Arab World Leans Towards the East
Indicators of public opinion point to growing dissatisfaction with the United States and, to a lesser extent, the European Union (EU), as major international powers continue to compete in the Middle East. On the other hand, Russia and China have gained acceptance throughout the region.
A BBC survey of Arab youth last year revealed a decline in American favorability, with a significant majority—roughly 57 percent—now viewing the country as an enemy rather than an ally. However, only 26% of the young people surveyed said Russia was an enemy, while 70% of them considered it to be a key ally.
The Social Democratic Party of Germany (SPD)-affiliated Friedrich Ebert Foundation recently carried out a similar but more extensive public opinion poll that covered nine Arab nations in addition to Turkey, Iran, and Israel.
According to the survey, public opinion in five nations, including the United Arab Emirates, Egypt, and Jordan—all of which are regarded as Washington’s traditional allies—showed greater confidence in Russia than in the United States. Instead of being a conflict between two nations, seven nations saw the conflict in Ukraine as one involving Russia and the West on a geopolitical level, and all nine nations believed that Washington stood to gain the most from it.
All of the nations surveyed agreed that the United States should withdraw its troops from the Arab world, and seven of them said that doing so would increase regional stability and improve relations within the region. Even the UAE and Qatar, two of Washington’s closest allies, expressed the public opinion that favored a Russian presence in the Arab world over a U.S. one.
Seven of the nine nations surveyed, including Egypt, Saudi Arabia, and Jordan, opposed a greater European military presence in the region, and all nine agreed that Europe relies on the US for military protection. Six nations confirmed that the world is already multipolar and will only become more so, while three believed that there is still some unipolarity that will soon change.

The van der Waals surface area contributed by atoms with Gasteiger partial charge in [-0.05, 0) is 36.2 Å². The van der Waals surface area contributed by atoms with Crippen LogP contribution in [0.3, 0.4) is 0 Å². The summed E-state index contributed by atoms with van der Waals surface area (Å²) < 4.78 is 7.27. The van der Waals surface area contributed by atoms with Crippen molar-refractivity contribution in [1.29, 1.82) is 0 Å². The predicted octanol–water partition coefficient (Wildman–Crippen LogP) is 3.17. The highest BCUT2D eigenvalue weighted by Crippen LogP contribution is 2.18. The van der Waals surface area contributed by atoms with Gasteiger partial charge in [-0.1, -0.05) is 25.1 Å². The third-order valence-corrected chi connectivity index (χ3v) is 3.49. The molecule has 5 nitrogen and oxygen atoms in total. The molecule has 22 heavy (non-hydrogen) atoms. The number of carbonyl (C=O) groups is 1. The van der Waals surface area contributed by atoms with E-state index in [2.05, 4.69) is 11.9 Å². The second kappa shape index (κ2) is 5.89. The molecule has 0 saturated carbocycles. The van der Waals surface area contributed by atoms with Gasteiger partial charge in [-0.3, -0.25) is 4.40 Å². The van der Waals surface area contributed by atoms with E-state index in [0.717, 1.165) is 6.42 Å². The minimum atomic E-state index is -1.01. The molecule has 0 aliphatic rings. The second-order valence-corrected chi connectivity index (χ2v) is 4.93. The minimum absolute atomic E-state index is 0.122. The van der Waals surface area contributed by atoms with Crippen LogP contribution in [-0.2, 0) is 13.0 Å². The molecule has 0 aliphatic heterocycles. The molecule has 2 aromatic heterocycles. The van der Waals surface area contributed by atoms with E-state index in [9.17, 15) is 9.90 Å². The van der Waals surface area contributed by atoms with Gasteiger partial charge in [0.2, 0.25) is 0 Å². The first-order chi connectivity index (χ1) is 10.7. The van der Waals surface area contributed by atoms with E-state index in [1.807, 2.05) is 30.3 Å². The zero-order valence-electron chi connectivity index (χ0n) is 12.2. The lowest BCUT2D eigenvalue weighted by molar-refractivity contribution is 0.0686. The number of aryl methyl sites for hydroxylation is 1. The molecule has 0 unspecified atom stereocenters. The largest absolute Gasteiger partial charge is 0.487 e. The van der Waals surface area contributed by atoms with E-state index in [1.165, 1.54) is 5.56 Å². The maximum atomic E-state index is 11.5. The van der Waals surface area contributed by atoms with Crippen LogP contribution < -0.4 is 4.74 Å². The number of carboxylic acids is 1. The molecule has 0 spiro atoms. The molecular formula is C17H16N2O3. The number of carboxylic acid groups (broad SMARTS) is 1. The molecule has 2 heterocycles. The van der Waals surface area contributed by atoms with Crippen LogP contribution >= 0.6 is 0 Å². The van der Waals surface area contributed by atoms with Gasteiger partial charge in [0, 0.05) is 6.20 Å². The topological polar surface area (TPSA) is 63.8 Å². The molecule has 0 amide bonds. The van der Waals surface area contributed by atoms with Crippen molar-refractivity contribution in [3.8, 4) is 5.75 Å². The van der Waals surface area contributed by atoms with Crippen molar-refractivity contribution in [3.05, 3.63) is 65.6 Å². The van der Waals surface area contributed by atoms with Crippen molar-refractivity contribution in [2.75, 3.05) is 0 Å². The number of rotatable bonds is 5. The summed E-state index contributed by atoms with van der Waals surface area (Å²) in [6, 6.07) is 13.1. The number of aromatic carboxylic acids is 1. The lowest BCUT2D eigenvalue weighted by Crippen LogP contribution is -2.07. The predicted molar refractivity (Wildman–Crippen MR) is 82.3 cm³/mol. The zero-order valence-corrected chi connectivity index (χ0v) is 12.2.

China is viewed more favorably than the United States in eight out of nine Arab countries, some of which are regarded as longtime allies of Washington, according to a different opinion survey conducted by the Arab Barometer on behalf of the BBC.
The Propaganda War’s Success
Arab discontent with Russia’s aggression against Ukraine is evident on social media. However, the Arab public holds the US and the EU primarily accountable for inciting Russia to start a war that has been economically damaging for their region.
Arab writers have charged the US and the EU with having “double standards” in a variety of publications, including both public and private newspapers. In contrast to their inaction in the face of numerous conflicts around the world, such as the ongoing Israeli attacks on Gaza, they highlight the US and EU’s proactive response to the Russian war in Ukraine. Many contend that Putin’s invasion of Ukraine isn’t any worse than President George W. Bush’s invasion of Iraq.